KU News Service

Qatar trade complaint against other nations raises 'unprecedented issues' in trade, national security, professor says

Tue, 08/01/2017

LAWRENCE — Qatar filed a complaint with the World Trade Organization on Monday to challenge a trade boycott against the nation led by Saudi Arabia, Bahrain and United Arab Emirates. The move is the first step in a trade dispute among the four nations and sets in place a 60-day deadline to settle the complaint with the WTO before litigation or potential sanctions are put in place.

Raj Bhala, an expert in both international trade law and Islamic Law (Shari’a) at the University of Kansas, is available to discuss the ongoing dispute with media. Bhala, associate dean for international & comparative law and Rice Distinguished Professor at the KU School of Law, said the dispute “raises profound and unprecedented issues about the connection between national security and international trade and places tremendous strain on the self-destructing Gulf Cooperation Council (GCC) and the under-performing WTO.”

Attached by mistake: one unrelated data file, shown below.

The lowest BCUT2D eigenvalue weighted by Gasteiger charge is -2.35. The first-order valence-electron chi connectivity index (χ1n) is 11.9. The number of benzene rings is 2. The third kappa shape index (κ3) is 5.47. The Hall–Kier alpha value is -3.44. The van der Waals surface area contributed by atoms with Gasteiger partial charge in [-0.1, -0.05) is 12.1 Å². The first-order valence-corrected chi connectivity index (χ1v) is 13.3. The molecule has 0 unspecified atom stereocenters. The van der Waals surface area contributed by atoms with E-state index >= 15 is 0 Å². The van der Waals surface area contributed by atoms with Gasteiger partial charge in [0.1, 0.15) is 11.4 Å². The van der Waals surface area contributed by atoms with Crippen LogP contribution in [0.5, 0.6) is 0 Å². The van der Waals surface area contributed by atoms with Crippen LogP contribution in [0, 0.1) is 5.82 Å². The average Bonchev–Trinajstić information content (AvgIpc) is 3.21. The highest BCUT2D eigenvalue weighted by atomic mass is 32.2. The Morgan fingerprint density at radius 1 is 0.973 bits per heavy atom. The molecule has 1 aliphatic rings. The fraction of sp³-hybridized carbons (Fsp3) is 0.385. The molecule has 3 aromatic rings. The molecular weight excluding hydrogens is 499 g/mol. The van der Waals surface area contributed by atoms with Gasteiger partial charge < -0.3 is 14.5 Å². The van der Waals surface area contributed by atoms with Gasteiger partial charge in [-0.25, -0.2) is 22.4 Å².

Bhala can discuss the GCC and WTO, economic and political relations among Qatar, Saudi Arabia, Bahrain and the UAE, specific legal claims and defenses in the new WTO dispute, its causes, potential ramifications, significance of trade sanctions and more. He has authored dozens of books and journal articles on international trade law, including “TPP Objectively: Law, Economics and National Security of History’s Largest, Longest Free Trade Agreement,” “Understanding Islamic Law (Shari’a),” the textbook International Trade Law and “Modern GATT Law.” He has also practiced international banking law at the Federal Reserve Bank of New York before joining academia. He has worked in more than 25 countries around the world, including all of the WTO members in the case – the complainant, Qatar, and the respondents, Saudi Arabia, Bahrain and the UAE.

To schedule an interview, contact Mike Krings at 785-864-8860 or

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